Touching The Rainbow

"A rainbow of emotions, a rainbow of perspectives, a rainbow of stories and a rainbow of people. Here are the brave and beautiful stories of twenty-three different peoples' experience of cancer." Michele Angelo Petrone

In this ground-breaking project, Michele Petrone gave a series of art workshops at St Peter and St James's hospice in Sussex for anyone affected by cancer to come and 'colour' their feelings. This resulted in an exhibition and publication called Touching the Rainbow .

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How they learned to Colour their Feelings, and Touch the Rainbow

By Madeleine Mayhew, a communications manager with the former East Sussex, Brighton and Hove Health Authority.

Beams of rainbow colour radiate from a circle of solid black over a green landscape.  This was one of the ways Wally Backshall coloured his feelings about his cancer - "A black hole and then coming through the light, a coming to terms with the illness," is how Wally explained his painting.  "It's surprising how talking about the illness and then putting thoughts into colour worked," he added.

Wally was one of more than 60 patients, relatives, friends, health professionals and volunteers who took up the invitation to work with professional artist and cancer patient Michele Angelo Petrone.

The free art workshops - entitled Colour Our Feelings - took place during the summer of 1998 at St Peter and St James Hospice, North Chailey, East Sussex.  They culminated in a two-week public exhibition of  over 200 paintings, prose, decorated stones, masks and a Tree of Life.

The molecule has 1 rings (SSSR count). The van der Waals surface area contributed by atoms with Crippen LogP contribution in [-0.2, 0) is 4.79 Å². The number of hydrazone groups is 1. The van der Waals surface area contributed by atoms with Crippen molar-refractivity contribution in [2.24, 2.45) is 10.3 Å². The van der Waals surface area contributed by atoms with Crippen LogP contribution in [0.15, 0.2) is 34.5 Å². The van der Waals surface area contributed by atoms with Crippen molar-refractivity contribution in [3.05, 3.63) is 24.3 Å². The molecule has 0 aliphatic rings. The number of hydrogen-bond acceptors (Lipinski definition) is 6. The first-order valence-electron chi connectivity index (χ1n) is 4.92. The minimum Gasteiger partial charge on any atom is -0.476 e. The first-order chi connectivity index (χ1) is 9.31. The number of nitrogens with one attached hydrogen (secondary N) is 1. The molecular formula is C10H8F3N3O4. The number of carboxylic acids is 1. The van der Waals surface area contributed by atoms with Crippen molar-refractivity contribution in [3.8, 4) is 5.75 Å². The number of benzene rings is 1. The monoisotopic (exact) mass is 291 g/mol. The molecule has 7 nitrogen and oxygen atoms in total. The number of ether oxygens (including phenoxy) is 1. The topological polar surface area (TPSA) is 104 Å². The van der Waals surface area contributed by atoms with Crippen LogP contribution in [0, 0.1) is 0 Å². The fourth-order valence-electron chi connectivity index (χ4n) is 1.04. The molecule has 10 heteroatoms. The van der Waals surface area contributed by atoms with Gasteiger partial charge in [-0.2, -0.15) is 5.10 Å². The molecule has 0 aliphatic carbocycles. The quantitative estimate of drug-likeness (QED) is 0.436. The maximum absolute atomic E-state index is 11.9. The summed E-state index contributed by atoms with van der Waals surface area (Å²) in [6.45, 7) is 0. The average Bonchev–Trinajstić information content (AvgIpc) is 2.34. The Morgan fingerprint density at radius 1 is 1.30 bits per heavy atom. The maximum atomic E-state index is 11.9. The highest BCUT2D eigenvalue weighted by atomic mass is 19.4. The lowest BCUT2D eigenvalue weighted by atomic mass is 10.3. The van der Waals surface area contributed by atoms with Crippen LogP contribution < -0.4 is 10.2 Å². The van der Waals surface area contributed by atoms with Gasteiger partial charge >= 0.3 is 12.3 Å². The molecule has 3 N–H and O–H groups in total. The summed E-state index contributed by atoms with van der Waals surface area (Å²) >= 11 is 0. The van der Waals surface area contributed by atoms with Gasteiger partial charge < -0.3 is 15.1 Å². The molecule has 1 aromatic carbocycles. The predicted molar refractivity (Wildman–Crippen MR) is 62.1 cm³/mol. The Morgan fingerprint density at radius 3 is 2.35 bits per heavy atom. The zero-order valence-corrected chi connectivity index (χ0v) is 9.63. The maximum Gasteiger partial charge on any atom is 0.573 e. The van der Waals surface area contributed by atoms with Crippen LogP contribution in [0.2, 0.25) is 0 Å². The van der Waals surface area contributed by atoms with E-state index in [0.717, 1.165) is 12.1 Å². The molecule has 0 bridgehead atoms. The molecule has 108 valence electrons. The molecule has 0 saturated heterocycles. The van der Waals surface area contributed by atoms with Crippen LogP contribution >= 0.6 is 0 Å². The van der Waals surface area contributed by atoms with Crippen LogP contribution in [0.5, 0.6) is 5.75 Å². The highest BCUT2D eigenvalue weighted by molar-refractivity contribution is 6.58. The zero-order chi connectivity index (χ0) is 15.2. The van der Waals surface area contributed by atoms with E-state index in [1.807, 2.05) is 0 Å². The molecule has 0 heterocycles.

Colour our Feelings was a unique collaboration between Michele, the Health Promotion Department of East Sussex, Brighton and Hove Health Authority, St Peter and St James Hospice and Lewes District Council.

Michele found the experience of being "artist in residence" at the Hospice, working with people of all ages, backgrounds and experiences of the illness, very rewarding.

"My aim," explained Michele " was to help people feel at ease and to guide them so they felt free to express whatever they wanted.  The Hospice was a safe environment, particularly for anyone having difficulties coming to terms with illness and mortality."

Following the workshops and exhibition, Michele invited eighteen of the participants to talk about their paintings in a series of recorded interviews.  The pictures and texts were put together and published in the book Touching the Rainbow.

Since that first collaboration, there have been numerous MAP workshops, involving hundreds of patients, carers and health professionals, all taking their inspiration from what happened at St Peter and St James Hospice.